While we still have the ability to search the Internet, we went online today to learn how SOPA, or the Stop Online Piracy Act, would affect small businesses and start-ups.
If you don’t know what SOPA is, don’t look it up on Wikipedia, at least not today.
The site has staged a protest by going dark. Google, Reddit, Craigslist and others have joined the protest to shed light on the potential problems businesses could be up against if it, or its sister bill in the Senate, Protect IP Act, should be approved by Congress.
Quick Recap:While the original intent of the bills was to crack down on foreign websites that publish or stream copyrighted materials from the U.S.—think movies, music and written content —the wording of the bills is so broad, say critics, that all types of websites, both foreign and domestic, would be fair game. Hollywood might get its way, but commerce, especially the start-up kind, could come to a screeching halt.
Why? Here’s the simple explanation: The bills give the government broad powers to block access to websites it believes have violated copyright laws. And, as any small business owner who depends upon Google searches for potential customers knows, if no one can find you on the Internet, you may as well not exist. For instance, linking to a site that you did not know violated a copyright could get you into trouble. It's something we in the news business do all the time. For instance, here's a great cartoon, courtesy of The Guardian, that explains both sides of the SOPA debate.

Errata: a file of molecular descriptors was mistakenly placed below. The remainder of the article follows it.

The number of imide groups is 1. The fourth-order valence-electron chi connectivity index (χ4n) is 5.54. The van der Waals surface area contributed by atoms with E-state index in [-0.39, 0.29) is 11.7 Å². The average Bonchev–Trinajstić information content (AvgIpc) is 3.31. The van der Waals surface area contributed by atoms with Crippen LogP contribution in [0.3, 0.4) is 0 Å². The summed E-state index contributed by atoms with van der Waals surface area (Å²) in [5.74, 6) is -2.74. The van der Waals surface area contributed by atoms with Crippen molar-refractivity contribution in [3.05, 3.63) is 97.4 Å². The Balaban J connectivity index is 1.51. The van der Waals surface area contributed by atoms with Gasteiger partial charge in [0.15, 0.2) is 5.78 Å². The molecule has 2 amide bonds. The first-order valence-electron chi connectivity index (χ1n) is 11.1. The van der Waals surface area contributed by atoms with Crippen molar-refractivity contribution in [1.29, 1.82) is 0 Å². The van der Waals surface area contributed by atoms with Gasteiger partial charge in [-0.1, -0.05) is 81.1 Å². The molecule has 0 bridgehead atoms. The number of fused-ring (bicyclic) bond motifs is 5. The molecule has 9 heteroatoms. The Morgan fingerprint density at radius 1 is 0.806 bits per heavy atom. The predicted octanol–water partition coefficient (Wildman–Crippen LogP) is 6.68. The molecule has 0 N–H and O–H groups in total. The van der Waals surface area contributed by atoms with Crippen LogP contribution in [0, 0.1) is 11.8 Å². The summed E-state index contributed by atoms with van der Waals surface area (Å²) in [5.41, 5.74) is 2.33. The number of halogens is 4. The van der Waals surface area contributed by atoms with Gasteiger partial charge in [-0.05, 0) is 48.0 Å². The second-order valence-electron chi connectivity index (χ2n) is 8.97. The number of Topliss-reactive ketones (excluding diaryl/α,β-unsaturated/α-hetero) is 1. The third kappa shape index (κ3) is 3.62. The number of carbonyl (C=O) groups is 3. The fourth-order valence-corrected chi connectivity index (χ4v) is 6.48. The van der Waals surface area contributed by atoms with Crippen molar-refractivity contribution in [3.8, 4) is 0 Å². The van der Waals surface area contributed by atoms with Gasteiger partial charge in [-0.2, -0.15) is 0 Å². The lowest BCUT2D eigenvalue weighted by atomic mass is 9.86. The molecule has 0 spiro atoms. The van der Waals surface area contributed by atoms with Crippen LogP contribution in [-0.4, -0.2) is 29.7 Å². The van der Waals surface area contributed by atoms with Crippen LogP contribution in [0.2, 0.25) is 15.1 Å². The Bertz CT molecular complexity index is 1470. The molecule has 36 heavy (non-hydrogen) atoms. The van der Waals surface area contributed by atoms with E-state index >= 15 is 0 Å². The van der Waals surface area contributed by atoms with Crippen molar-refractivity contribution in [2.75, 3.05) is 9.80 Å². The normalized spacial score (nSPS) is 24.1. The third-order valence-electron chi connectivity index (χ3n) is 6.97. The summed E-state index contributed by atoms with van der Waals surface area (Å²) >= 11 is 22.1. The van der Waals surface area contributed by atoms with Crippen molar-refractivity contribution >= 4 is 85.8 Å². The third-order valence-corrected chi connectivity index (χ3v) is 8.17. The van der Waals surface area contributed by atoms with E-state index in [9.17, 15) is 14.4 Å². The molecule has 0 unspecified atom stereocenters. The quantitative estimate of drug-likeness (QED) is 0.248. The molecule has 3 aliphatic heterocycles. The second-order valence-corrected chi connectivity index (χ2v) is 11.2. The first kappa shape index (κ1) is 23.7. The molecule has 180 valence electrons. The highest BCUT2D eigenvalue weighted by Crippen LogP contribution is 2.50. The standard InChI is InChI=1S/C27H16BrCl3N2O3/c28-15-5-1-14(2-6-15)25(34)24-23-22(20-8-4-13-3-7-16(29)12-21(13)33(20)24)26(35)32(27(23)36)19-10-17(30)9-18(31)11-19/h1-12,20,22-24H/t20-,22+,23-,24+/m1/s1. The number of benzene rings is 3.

Acknowledging the “extremely technical issues” involved in the debate, Representative Sam Graves, chairman of the House Small Business Committee, was non-committal. “Online piracy has become a significant issue in our new digital age,” he told CNBC.com. “However, it’s important that Washington doesn’t enact regulations that stifle entrepreneurism and create yet another hurdle for start-ups. I’m confident that both sides of this debate can find an appropriate solution to address online piracy.”
Stifling entrepreneurism is not a successful path to re-election for any politician. So, it’s safe to say that the debate will continue in the lead-up to a house vote on SOPA set for Jan. 24.
What do you think? If SOPA passes, will it change the way you do business? Are you concerned with the limits it might impose? Did the online protest affect your business? Is this a non-issue for you?
Post your comments, and we’ll continue the discussion as this debate moves forward.